- Once you have reached this mark, turn off the furnace and let it cool down for at least 20 minutes. This is to prevent the pieces in the crucible from melting too fast!
- When your crucible has cooled down, you can then pour out the melted gold into molds or anything that will help shape them into bars.
2. Melt Gold with a Propane Torch
If you don’t want to use an electric furnace or microwave, then you can melt gold with a propane torch. All you need are scrap or some jewelry pieces, sodium bicarbonate, and water. Here are the steps to follow:
- Use small bits of scrap. You should ideally start by using small pieces of scrap gold or jewelry if you want to melt the gold with a propane torch. This will help you control the temperature.
- Use sodium bicarbonate. After you have gathered all your pieces, mix them with water and sodium bicarbonate. The amount of heat that will be produced during the process can be controlled if you use these chemicals.
- Melting with a propane torch. Keep the mixture on low heat until you see that they are melted. Be sure to wear your protective face mask, glasses, and gloves because this procedure can be messy and dangerous!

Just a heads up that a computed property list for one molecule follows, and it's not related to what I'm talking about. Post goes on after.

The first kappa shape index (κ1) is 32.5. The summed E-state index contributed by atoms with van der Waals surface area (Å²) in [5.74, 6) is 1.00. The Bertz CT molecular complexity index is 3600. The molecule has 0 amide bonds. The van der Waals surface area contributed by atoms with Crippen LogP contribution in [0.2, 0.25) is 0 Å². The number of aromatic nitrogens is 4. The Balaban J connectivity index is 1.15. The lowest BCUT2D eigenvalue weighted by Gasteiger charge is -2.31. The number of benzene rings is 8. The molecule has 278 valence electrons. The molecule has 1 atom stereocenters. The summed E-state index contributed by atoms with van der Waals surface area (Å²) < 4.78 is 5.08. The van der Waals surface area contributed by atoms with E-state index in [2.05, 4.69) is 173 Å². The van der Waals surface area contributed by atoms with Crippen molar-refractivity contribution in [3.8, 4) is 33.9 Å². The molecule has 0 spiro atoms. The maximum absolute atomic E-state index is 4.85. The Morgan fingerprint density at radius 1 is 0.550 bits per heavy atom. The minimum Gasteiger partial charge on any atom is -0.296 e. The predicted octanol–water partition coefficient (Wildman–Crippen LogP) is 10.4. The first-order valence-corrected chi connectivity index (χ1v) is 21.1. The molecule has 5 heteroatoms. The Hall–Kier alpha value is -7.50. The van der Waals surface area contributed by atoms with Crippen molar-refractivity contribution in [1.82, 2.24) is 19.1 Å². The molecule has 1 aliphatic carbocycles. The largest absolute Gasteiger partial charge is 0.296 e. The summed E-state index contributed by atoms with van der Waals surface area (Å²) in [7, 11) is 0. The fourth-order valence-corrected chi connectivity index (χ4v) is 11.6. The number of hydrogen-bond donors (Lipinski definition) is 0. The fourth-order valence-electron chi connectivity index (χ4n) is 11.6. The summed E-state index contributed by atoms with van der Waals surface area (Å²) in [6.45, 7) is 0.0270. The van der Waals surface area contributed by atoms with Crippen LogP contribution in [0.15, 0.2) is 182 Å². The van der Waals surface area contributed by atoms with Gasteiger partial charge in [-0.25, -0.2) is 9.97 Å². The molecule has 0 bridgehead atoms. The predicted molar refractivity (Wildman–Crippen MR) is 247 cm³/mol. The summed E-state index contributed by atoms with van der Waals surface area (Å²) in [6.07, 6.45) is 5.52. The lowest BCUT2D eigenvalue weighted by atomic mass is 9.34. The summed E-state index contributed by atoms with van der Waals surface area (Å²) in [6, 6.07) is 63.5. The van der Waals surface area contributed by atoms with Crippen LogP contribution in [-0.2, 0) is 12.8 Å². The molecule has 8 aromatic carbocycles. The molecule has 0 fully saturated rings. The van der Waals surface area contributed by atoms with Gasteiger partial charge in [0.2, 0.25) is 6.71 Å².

- Use graphite carbon crucible for melting gold. After you’re done with these steps, you can then use a carbon crucible to accommodate the melted gold. This will be further processed to get pure, fine gold that is ready for sale.
3. Melt Gold with Microwave
If you want to melt gold flake or dust, then you can use a microwave. Here are the steps:
- Place small portions of gold flakes inside a crucible. For this process, it is recommended that you use pure and fine gold flakes instead of scrap and jewelry pieces because it will be easier to “disappear” them in the flake or dust.
- Pour water and Borax inside the crucible. Once you have placed the gold flake inside your graphite carbon crucible, you can then pour small amounts of distilled water and borax to help prevent air from getting inside the mixture.
- Let them melt for 4 minutes. Turn on your microwave and set it on high for about 4 minutes. You can also use a thermometer to monitor the temperature of your crucible, but make sure it never exceeds 800 degrees Celsius!
- You may now move the melted gold from the crucible to an ingot or mold.
Please be advised that once you melt gold in the microwave, it is not suitable for warming food since it may lead to food contamination.
- Before heating the gold, make sure that you have cleared all ashes from inside your furnace or crucible. This is to prevent impurities from finding their way into your mixture and reduce the chance of having non-precious metals as a result of contamination.
- After melting your pieces, make sure to tap and shake your crucible. This will help settle the metal that has melted at the bottom of the container before you pour it out into molds or bars.